ANDREAS PETROSSIANTS is a New York-based art historian, and a frequent contributor to the Brooklyn Rail.
FEB 2018 | ArtSeen
Noland has specialized in assembling spare, highly symbolic objects of mass consumption, such as beer cans, American flags, and other (often nationalist) products into large indexical sculptures/installations that formally share much with post-minimalist practices that have become more common in the decades since.
MAR 2018 | Art Books
After years of drone warfare, neoliberal “creative destruction,” and the proliferation of propaganda via the management of media channels, it is clear that the spheres of political economy and technological warfare are ever more disturbingly bound with the production, dissemination, and obfuscation of information.
JUL-AUG 2018 | ArtSeen
In one image, a group of protestors carry a body in need of urgent medical attention, or in mourning—a glimpse of the violence perpetrated by the state of Israel on civilian protestors in Gaza on May 14th that killed sixty and injured over two thousand people.
NOV 2017 | ArtSeen
In a review of the Met Breuer’s Delirious: Art at the Limits of Reason, 1950-1980, Emily Watlington convincingly argues that our “delirious times” call for responsively delirious curation.1 As buzzing news alerts stoke excess trauma through an ascendant reactionary (neo-) conservatism, such a call is not off-mark.
NOV 2017 | Music
In March 2016, the newly-founded curatorial platform Blank Forms hosted their first event, a seminar on composer Maryanne Amacher’s investigations of the “psychoacoustic dimensions of human perception.”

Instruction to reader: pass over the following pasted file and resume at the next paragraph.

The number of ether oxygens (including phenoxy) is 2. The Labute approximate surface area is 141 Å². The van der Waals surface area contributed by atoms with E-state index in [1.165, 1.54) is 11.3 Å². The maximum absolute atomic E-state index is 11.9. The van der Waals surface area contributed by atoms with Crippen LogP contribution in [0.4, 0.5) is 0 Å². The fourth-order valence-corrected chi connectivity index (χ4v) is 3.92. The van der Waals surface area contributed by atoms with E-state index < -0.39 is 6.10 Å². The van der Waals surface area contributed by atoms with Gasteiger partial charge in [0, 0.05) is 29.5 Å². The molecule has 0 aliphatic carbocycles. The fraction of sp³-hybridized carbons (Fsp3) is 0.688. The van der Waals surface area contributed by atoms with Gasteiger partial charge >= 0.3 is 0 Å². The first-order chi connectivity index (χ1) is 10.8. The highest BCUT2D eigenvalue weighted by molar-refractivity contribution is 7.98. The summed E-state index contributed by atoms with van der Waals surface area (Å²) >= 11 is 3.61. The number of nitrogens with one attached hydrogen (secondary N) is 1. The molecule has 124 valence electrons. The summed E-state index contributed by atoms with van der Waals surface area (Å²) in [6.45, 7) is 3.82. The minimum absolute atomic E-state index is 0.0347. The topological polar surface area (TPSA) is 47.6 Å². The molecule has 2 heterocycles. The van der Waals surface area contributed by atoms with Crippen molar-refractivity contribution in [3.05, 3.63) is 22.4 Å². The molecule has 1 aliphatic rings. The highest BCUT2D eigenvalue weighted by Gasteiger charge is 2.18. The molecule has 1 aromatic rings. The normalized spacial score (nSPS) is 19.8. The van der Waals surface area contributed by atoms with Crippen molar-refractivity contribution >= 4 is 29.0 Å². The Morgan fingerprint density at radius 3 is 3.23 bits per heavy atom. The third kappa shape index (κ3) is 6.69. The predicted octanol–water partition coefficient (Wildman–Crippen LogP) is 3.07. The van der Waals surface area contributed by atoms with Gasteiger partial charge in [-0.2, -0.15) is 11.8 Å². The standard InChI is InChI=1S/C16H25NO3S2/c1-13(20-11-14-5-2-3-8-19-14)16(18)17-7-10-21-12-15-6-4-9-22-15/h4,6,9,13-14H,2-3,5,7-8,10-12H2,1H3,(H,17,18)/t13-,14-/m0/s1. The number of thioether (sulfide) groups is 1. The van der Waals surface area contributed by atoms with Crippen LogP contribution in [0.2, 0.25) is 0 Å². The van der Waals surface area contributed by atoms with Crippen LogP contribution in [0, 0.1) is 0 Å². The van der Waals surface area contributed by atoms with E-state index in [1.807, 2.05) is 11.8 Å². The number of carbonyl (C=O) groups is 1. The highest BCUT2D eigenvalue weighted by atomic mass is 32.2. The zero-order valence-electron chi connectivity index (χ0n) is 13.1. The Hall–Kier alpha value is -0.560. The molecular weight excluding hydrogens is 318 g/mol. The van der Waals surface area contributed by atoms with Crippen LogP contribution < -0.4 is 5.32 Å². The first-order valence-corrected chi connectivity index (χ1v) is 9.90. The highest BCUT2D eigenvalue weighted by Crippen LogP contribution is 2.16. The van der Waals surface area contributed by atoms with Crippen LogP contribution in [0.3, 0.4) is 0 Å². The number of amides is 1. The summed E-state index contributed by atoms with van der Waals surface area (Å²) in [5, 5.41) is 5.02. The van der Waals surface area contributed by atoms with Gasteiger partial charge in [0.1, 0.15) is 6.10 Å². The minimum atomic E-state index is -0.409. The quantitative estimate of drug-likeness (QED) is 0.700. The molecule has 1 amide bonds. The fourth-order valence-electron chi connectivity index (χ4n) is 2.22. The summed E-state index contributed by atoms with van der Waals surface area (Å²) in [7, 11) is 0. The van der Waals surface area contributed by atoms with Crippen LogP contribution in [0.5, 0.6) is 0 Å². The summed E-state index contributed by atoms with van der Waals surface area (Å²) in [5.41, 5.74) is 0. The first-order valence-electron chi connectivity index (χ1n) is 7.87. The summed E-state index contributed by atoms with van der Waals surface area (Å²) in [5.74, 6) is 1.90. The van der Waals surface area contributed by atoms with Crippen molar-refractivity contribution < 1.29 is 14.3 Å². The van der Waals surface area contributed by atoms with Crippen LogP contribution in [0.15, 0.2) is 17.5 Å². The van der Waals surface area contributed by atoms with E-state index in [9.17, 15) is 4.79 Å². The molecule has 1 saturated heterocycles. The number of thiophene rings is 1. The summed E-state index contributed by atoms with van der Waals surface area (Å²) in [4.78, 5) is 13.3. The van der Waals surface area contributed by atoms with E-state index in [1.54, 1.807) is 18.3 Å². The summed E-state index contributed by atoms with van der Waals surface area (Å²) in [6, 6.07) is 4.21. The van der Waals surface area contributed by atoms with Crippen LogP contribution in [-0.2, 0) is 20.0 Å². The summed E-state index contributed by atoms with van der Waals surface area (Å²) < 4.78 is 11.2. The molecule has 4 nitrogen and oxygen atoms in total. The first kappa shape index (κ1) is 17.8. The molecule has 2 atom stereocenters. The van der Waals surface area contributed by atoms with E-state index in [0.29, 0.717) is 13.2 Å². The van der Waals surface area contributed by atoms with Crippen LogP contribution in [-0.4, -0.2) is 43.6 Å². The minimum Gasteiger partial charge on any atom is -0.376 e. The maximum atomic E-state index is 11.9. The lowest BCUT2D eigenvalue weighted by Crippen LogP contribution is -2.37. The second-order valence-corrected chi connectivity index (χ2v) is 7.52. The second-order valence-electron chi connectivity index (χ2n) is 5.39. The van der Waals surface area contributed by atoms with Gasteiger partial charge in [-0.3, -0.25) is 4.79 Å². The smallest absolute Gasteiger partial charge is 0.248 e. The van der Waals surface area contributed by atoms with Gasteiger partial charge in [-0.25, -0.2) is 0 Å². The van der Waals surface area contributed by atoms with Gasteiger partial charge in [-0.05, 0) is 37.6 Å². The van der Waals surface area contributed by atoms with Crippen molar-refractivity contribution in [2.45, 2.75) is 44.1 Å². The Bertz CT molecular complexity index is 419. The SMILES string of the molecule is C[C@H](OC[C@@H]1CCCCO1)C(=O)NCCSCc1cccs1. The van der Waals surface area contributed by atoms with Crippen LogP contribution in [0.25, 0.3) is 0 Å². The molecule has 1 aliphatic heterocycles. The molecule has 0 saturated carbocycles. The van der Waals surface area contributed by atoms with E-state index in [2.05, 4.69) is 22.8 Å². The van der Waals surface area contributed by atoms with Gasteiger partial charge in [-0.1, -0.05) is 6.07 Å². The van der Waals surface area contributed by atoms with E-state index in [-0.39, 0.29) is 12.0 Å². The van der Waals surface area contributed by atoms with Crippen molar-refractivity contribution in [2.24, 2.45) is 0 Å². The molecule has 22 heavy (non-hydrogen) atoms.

FEB 2018 | ArtSeen
A man in a tidy beige linen suit, with hair neatly combed back and pants pressed, is alone in an airport; it is his 3,753rd day in the abandoned and desolate space.
APR 2018 | ArtSeen
Rodriguez recognizes strategies of appropriating, representing, and reproducing pictures as necessary for a contemporary, feminist, critique of teleology and historiographical time.
DEC 18-JAN 19 | ArtSeen
How to introduce an artist? One may position them in a previously established historical canon, revise history by undoing hegemonic structures of forced invisibility, or isolate an “individual” practice that doesn’t conform to historical compartmentalization.
NOV 2017 | Art
I first saw Peter Scott’s work at the Emily Harvey Foundation in SoHo (April 2016), where his exhibition Picture City II addressed his major concerns: urbanism, the built environment, and mediatized representations of a changing New York.
DEC 17-JAN 18 | ArtSeen
In addition to Leonilson’s long-overdue re-recognition, the exhibition is especially appropriate given the many comparisons to be drawn between the present and the darker moments of the 1980s.